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Idaho agency to vote on opening catch-and-keep season

UPDATED: Thu., Oct. 12, 2017, 1:35 p.m.

LEWISTON – The Idaho Fish and Game Commission is set to vote on a proposal to allow catch-and-keep steelhead fisheries on the Snake, Salmon and Little Salmon rivers and on the Clearwater River and its north, south and middle forks.

The commission will vote on the proposal Friday. If it passes, anglers on the Clearwater and its tributaries and the Snake River downstream of Couse Creek would have to release all steelhead longer than 28 inches.

The size restrictions are designed to protect steelhead bound for the Clearwater Basin. The state expects only about 7,300 hatchery and about 1,400 wild B-run steelhead to make it back to Idaho waters, the Lewiston Tribune reported.

Many fly fishermen are concerned about low numbers of wild fish on the Clearwater and lobbied the department and the commission to stick with catch-and-release rules, while many others, including outfitters and guides, back the state’s proposal.

However, some of the outfitters said they would accept lower bag limits and suggested the state should reduce them even in years with good steelhead returns.

“We all need to come together and come up with a new way to manage the entire fishing experience,” Lewiston outfitter Jason Schultz said.

The state adopted a one-fish daily bag limit in 1990, another year with a poor steelhead run, but allowed anglers to catch and release steelhead even after they met the limit. Current rules require anglers to stop fishing when their bag limit has been reached.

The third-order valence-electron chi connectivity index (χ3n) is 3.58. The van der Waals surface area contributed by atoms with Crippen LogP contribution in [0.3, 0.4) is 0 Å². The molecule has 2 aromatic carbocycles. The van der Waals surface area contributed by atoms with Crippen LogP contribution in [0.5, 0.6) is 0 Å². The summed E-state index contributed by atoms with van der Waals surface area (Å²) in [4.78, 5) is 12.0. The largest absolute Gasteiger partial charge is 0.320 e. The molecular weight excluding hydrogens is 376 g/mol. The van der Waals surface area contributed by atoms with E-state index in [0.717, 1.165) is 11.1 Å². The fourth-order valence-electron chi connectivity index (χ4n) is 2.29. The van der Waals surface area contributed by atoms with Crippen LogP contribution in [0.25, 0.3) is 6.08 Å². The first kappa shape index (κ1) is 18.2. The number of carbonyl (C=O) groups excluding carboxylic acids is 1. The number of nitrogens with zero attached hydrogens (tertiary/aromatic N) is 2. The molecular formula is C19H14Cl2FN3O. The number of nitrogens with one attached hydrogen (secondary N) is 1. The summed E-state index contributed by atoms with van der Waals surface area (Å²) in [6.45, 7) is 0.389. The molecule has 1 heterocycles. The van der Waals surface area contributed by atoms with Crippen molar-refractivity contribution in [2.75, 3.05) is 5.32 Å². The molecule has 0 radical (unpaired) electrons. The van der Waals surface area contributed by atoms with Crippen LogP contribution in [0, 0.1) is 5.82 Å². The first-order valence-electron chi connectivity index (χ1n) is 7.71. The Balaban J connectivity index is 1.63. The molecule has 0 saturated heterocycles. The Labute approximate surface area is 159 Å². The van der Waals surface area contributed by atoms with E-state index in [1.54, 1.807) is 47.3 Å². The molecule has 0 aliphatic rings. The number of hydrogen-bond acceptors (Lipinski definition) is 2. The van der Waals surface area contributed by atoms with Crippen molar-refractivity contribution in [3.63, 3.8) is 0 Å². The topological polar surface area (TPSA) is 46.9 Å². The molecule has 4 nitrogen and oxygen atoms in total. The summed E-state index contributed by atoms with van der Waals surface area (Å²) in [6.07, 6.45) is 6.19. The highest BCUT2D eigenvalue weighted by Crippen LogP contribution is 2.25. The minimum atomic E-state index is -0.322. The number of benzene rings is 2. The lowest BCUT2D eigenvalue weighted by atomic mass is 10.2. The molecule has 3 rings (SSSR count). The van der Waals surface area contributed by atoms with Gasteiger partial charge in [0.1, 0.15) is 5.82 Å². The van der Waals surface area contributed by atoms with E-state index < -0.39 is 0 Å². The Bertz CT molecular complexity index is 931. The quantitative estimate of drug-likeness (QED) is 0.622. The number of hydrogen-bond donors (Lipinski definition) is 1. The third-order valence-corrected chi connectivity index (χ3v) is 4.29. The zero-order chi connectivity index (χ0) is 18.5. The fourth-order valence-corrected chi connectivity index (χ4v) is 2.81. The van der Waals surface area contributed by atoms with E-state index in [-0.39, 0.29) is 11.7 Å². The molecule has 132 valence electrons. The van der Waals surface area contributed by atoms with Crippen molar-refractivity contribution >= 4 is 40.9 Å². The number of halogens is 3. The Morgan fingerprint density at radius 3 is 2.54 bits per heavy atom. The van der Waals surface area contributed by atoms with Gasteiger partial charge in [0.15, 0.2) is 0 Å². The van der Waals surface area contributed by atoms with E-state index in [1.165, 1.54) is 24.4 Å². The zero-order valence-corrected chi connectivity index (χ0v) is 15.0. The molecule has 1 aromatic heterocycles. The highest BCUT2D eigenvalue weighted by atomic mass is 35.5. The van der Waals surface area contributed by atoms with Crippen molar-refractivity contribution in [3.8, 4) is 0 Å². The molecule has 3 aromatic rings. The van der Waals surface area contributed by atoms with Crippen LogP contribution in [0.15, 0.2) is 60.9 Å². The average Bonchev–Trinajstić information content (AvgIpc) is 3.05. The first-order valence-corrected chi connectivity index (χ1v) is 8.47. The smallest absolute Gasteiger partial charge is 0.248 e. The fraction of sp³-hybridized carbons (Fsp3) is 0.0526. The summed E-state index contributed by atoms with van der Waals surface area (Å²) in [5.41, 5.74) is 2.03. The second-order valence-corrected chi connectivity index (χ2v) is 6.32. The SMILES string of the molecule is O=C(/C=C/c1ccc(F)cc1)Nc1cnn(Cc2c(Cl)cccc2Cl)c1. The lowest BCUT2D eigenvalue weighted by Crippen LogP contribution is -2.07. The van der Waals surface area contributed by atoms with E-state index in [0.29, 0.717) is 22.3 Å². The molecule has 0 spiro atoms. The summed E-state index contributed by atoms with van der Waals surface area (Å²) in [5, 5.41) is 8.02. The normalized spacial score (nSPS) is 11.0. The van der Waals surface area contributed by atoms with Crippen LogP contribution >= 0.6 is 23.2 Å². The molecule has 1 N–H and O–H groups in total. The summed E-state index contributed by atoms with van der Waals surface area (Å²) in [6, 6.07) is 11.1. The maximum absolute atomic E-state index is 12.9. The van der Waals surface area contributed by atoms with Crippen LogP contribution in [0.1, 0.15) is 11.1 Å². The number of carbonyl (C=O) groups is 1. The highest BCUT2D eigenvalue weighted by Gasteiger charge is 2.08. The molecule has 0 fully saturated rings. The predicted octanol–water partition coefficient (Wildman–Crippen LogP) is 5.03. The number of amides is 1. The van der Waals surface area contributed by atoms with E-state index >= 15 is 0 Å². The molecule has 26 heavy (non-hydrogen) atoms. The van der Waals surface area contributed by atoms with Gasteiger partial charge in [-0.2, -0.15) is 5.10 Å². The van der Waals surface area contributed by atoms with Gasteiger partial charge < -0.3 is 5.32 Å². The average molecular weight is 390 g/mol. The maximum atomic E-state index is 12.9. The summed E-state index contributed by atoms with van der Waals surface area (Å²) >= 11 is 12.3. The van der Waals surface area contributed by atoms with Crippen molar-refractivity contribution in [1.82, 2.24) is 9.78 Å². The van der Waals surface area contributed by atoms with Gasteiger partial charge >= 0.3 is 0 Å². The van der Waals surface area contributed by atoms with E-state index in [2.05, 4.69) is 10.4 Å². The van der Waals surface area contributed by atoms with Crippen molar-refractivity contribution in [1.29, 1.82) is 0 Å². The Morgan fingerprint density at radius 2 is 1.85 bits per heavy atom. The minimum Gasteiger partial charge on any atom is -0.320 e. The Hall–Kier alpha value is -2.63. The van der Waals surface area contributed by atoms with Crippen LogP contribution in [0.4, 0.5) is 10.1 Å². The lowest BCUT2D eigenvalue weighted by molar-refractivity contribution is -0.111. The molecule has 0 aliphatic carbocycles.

“If (catch-and-release) mortality is not that big a thing, that could be something that worked every year,” Riggins tackle shop owner and fishing guide Kerry Brennan said.

Schultz, who agreed with Brennan, said the normal three-fish bag limit on the Snake and Salmon rivers is too high and said a later opening of catch-and-keep fishing on the Clearwater would improve the fishing experience for everyone.

“I’d like to see the catch and release stay on the Clearwater beyond Oct. 15, but catch and kill on fish 28 inches and under,” Schultz said. “After Jan. 1 turn them loose. I think it would be an amazing world-class fishery if they did that.”

Some outfitters also backed a requested regulation by fly fishermen that would require wild fish, which must be released, to be kept in the water. Idaho allows anglers to lift them from the water to take pictures. Some contend doing that reduces survival.

Fish and Game Commissioner Dan Blanco of Moscow said the commission likely will vote on the state’s proposal in three pieces – one for the Clearwater, one for the Snake River and one on the Salmon River.